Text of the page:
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disturbed

[dih-sturbd] /dɪˈstɜrbd/
adjective
1.
marked by symptoms of mental illness:
a disturbed personality.
2.
agitated or distressed; disrupted:
disturbed seas; a disturbed situation.
noun
3.
(used with a plural verb) persons who exhibit symptoms of neurosis or psychosis (usually preceded by the).
Origin of disturbed
1585-1595
1585-95; disturb + -ed2
Related forms
undisturbed, adjective

disturb

[dih-sturb] /dɪˈstɜrb/
verb (used with object)
1.
to interrupt the quiet, rest, peace, or order of; unsettle.
2.
to interfere with; interrupt; hinder:
Please do not disturb me when I'm working.
3.
to interfere with the arrangement, order, or harmony of; disarrange:
to disturb the papers on her desk.
4.
to perplex; trouble:
to be disturbed by strange behavior.
verb (used without object)
5.
to cause disturbance to someone's sleep, rest, etc.:
Do not disturb.
Origin
1175-1225; Middle English disto(u)rben, disturben < Anglo-French disto(u)rber, desturber < Latin disturbāre to demolish, upset, equivalent to dis- dis-1 + turbāre to confuse
Related forms
disturber, noun
predisturb, verb (used with object)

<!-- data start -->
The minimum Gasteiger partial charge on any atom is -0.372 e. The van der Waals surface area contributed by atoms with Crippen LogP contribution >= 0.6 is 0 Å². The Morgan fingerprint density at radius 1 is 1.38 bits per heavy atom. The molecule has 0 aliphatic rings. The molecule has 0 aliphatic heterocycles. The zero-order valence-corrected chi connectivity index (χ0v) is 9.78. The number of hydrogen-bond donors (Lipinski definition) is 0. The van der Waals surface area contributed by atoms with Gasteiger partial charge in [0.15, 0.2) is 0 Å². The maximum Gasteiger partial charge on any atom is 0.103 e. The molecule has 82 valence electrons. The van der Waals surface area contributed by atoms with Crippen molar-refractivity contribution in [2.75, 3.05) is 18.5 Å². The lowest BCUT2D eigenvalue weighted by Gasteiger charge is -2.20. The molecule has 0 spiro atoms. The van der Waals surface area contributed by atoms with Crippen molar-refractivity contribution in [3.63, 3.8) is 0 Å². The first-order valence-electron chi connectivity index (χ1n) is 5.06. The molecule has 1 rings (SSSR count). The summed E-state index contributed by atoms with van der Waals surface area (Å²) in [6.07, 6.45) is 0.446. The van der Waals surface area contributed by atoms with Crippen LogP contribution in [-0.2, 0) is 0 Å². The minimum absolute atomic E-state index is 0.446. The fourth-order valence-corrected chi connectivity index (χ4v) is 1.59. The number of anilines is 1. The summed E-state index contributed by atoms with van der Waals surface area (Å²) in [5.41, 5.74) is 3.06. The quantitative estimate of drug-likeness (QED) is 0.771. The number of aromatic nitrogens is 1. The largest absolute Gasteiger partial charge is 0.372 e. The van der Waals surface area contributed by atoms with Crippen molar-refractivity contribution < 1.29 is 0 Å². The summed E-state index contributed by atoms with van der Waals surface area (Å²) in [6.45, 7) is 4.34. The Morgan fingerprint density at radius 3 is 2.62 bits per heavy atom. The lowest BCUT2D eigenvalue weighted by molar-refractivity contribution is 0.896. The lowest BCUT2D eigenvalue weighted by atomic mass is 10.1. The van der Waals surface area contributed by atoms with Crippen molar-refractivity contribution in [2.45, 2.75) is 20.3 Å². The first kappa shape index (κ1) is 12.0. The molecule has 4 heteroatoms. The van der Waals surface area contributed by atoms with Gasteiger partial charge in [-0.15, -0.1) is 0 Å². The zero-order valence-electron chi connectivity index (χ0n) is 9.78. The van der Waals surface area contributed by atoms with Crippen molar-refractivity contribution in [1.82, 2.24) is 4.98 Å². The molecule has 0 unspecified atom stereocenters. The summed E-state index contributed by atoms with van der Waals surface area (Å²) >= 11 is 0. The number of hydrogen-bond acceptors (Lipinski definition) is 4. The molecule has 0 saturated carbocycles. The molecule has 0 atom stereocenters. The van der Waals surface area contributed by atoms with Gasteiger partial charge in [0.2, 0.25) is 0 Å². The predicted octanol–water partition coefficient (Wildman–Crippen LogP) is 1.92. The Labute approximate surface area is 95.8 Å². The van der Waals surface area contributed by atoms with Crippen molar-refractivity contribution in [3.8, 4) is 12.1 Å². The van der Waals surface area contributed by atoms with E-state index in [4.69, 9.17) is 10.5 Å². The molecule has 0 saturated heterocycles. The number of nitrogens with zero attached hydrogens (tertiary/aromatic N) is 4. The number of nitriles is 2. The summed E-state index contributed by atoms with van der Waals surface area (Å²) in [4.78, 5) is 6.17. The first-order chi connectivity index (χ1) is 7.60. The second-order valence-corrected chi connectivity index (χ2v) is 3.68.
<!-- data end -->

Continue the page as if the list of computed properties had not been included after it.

Synonyms
1. bother, annoy, trouble, pester.
Dictionary.com Unabridged
Based on the Random House Dictionary, © Random House, Inc. 2015.
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British Dictionary definitions for disturbed

disturbed

/dɪˈstɜːbd/
adjective
1.
(psychiatry) emotionally upset, troubled, or maladjusted

disturb

/dɪˈstɜːb/
verb (transitive)
1.
to intrude on; interrupt
2.
to destroy or interrupt the quietness or peace of
3.
to disarrange; muddle
4.
(often passive) to upset or agitate; trouble: I am disturbed at your bad news
5.
to inconvenience; put out: don't disturb yourself on my account
Derived Forms
disturber, noun
Word Origin
C13: from Latin disturbāre, from dis-1 + turbāre to confuse
Collins English Dictionary - Complete & Unabridged 2012 Digital Edition
© William Collins Sons & Co. Ltd. 1979, 1986 © HarperCollins
Publishers 1998, 2000, 2003, 2005, 2006, 2007, 2009, 2012
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Word Origin and History for disturbed
adj.

past participle adjective from disturb. Meaning "emotionally or mentally unstable" is from 1904.

disturb

v.

c.1300, "to stop or hinder," from Old French destorber (Old North French distourber) and directly from Latin disturbare "throw into disorder," from dis- "completely" (see dis-) + turbare "to disorder, disturb," from turba "turmoil" (see turbid).

Meaning "to frighten" is late 13c.; that of "to stir up, agitate" is c.1300. Related: Disturbed; disturbing; disturbingly. Middle English also had distourbler (n.) "one who disturbs or incites" (late 14c.).

Online Etymology Dictionary, © 2010 Douglas Harper
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